The Attorney General has granted a new inquest into the British army killing of a West Belfast youth in 1975.
Leo Norney, a 17 year old from the Turf Lodge area, was shot dead by members of the Black Watch Regiment on 13th September 1975. At the time of Leo Norney’s killing the British army claimed that they had come under fire from Ardmonagh Gardens in the Turf Lodge area. They said they returned fire hitting the gunman who fell to the ground. The human rights campaigner Father Denis Faul produced a pamphlet at the time that rejected the claims of the army that Leo Norney had been a gunman. Witnesses spoken to by Denis Faul said that Leo Norney had been a passenger in a black taxi that was searched at a checkpoint by members of the Black Watch on the Whiterock Road. Leo Norney got out of the taxi at the top of the Whiterock Road and was making his way across Shepherd’s Path, which ran from the Whiterock Road to Turf Lodge, when he was shot dead.
In 1977 the then Secretary of State Roy Mason in response to a question from the nationalist MP Gerry Fitt confirmed that members of the Black Watch Regiment who had been involved in the Leo Norney shooting had been later convicted of planting ammunition on civilians. This occurred a short time after the shooting of Leo Norney.
Relatives for Justice (RFJ) has welcomed the decision of the Attorney General to grant a new inquest into the death of Leo Norney. Paul Butler said RFJ has supported the Norney family in their campaign to discover the truth as to how their brother Leo was killed by the British Army. Anne Wiggins, Leo Norney’s sister, said the family are pleased that there will be a new inquest into Leo’s death.
“Our mother campaigned for many years to expose the lies that the British army and RUC told about Leo and his alleged involvement in a shooting incident. The British army murdered our brother and a new inquest will mean those soldiers who carried out the killing will be compelled to explain their actions before a court of law.”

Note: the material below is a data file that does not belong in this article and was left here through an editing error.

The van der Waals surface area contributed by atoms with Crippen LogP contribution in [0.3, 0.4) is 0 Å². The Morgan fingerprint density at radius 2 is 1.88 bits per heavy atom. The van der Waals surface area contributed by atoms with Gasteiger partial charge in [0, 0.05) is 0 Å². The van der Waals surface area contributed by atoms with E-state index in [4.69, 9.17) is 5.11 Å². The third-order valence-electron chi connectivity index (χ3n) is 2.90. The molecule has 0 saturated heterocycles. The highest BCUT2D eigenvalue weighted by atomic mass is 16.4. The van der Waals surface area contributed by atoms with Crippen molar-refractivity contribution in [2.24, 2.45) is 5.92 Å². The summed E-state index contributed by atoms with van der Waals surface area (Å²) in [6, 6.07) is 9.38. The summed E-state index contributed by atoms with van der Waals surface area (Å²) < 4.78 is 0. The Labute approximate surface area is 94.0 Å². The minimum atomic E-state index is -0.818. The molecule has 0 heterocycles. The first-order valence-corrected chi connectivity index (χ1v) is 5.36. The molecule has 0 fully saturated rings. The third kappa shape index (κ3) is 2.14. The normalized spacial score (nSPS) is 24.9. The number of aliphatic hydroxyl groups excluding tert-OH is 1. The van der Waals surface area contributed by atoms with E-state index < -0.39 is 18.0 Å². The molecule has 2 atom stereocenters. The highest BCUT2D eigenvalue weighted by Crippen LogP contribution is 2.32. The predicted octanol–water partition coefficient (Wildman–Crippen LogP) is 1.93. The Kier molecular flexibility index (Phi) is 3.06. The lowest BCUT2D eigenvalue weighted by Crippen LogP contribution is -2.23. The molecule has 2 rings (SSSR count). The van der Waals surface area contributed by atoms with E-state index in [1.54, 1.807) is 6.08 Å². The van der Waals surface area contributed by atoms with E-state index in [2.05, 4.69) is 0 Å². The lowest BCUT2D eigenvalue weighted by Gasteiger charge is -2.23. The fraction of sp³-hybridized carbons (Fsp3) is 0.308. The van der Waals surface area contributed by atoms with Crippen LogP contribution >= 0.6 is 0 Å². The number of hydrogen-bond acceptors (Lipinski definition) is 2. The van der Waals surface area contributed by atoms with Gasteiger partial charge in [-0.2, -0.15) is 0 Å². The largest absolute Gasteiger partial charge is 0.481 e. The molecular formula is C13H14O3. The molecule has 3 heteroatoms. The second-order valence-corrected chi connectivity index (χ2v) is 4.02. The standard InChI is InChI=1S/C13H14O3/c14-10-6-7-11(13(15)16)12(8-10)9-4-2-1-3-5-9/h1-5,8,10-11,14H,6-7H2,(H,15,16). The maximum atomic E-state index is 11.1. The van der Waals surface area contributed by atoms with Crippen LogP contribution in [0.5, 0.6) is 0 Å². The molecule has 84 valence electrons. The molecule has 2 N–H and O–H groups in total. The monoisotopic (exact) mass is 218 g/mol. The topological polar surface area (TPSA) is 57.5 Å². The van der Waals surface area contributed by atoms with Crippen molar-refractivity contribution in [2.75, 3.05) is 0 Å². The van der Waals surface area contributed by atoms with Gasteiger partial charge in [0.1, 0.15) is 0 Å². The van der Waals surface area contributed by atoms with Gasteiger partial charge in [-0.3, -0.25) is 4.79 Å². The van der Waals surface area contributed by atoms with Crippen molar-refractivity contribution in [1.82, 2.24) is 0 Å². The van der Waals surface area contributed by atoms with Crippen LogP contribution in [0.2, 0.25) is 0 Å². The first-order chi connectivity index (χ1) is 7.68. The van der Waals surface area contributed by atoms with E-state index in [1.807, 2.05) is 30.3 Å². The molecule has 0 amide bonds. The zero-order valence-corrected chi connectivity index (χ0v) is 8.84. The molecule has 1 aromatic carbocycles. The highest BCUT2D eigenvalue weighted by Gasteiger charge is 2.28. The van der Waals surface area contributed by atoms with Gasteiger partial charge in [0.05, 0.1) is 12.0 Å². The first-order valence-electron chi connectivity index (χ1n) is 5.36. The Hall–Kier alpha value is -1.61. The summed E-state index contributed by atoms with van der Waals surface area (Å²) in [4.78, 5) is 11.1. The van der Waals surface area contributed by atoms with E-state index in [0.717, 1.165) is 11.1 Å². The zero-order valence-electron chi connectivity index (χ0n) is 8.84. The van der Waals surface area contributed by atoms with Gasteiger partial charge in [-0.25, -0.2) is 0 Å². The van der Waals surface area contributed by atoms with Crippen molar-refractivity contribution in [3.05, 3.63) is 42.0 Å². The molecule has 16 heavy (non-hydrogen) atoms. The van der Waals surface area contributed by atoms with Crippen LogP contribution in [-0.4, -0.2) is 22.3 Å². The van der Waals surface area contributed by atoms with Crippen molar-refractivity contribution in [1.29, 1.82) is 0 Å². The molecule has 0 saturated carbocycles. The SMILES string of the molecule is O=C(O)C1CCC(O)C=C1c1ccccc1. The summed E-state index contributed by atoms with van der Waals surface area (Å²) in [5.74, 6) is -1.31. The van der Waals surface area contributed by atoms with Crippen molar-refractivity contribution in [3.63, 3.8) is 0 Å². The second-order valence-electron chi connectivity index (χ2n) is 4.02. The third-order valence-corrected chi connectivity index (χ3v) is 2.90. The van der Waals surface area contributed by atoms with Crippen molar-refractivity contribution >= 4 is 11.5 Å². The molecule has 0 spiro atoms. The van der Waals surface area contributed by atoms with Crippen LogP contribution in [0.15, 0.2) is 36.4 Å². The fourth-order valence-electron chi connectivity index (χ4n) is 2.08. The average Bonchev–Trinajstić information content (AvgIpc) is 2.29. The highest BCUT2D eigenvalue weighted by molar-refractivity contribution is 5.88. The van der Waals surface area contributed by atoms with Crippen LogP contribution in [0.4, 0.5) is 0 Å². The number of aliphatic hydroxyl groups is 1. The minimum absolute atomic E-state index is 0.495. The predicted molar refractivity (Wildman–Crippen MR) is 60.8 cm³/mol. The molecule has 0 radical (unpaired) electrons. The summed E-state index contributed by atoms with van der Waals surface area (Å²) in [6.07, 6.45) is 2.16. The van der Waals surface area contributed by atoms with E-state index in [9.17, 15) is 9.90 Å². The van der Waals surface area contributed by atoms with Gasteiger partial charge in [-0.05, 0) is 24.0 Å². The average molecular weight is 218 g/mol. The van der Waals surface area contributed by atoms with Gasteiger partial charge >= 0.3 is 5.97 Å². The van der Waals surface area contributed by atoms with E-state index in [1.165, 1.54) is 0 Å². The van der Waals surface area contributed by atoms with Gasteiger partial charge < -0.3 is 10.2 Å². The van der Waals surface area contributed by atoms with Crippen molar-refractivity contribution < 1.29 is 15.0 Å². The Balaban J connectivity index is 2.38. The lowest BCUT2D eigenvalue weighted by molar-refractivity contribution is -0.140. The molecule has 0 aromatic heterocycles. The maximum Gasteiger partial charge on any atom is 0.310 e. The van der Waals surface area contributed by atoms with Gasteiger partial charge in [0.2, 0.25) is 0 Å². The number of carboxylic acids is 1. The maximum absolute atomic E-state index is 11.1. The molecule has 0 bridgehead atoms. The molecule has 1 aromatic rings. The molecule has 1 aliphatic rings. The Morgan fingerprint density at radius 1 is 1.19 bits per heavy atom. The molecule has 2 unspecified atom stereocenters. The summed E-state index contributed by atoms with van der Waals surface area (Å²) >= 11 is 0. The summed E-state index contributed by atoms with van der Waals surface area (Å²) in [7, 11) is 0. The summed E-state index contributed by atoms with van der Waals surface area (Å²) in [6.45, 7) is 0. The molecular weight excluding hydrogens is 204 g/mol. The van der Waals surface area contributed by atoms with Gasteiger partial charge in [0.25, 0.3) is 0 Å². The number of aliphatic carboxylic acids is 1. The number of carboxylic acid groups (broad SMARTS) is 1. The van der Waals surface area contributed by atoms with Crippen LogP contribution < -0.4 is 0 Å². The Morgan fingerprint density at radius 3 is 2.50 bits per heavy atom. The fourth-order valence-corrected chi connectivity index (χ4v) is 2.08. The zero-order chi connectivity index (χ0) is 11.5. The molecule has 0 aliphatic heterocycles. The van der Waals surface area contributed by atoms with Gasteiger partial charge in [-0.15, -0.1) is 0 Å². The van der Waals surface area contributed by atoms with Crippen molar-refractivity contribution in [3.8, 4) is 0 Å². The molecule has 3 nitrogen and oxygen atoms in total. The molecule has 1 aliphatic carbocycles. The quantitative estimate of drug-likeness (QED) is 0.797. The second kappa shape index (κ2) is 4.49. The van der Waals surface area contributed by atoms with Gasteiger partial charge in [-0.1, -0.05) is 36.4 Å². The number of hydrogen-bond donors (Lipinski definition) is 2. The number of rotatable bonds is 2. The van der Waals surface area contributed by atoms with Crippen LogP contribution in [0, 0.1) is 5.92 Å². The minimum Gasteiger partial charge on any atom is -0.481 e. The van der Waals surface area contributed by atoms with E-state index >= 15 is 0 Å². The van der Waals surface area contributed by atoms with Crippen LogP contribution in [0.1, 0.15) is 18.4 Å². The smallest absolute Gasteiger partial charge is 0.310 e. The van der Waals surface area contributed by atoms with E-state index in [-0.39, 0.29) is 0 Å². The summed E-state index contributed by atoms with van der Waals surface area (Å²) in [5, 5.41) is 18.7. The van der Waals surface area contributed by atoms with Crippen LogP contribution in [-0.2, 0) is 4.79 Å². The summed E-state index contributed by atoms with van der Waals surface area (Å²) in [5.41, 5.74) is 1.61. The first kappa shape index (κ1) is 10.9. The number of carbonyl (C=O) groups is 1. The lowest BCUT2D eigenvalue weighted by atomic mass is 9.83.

Paul Butler, Caseworker in RFJ said that as part of the organisation’s work on the case they discovered documents in the British Government’s National Archives in Kew that exposed the attempts by the British state to label Leo Norney as a gunman. The documents relate to correspondence between the RUC Chief Constable and the head of the British Army. In their correspondence they attempt to discredit the pamphlet Father Faul wrote by trying to back up claims that firearms residue was found on Leo Norney’s hands. What is clear from these official records is that both the RUC Chief Constable and the head of the British army at the time colluded to impugn Leo Norney as having been involved in a shooting incident. “These documents are also an indictment of the HET and its failure to properly investigate state killings. The HET made no efforts to uncover official documents when they were investigating the death of Leo Norney.”
RFJ said they have made the documents available to the Norney family solicitors Madden and Finucane. Fearghal Shields of Madden and Finucane said that the new inquest will be able to cross examine the former soldiers and those in the RUC who were supposed to have investigated the shooting. “It is clear that the Attorney General John Larkin does not believe the version of events given by soldiers at the original inquest. They were not available as witnesses at the initial inquest however they will have to attend a new inquest. Furthermore, the conviction of at least two of the soldiers for offences of the most serious kind casts doubt on their credibility and on the evidence they provided at the original inquest.”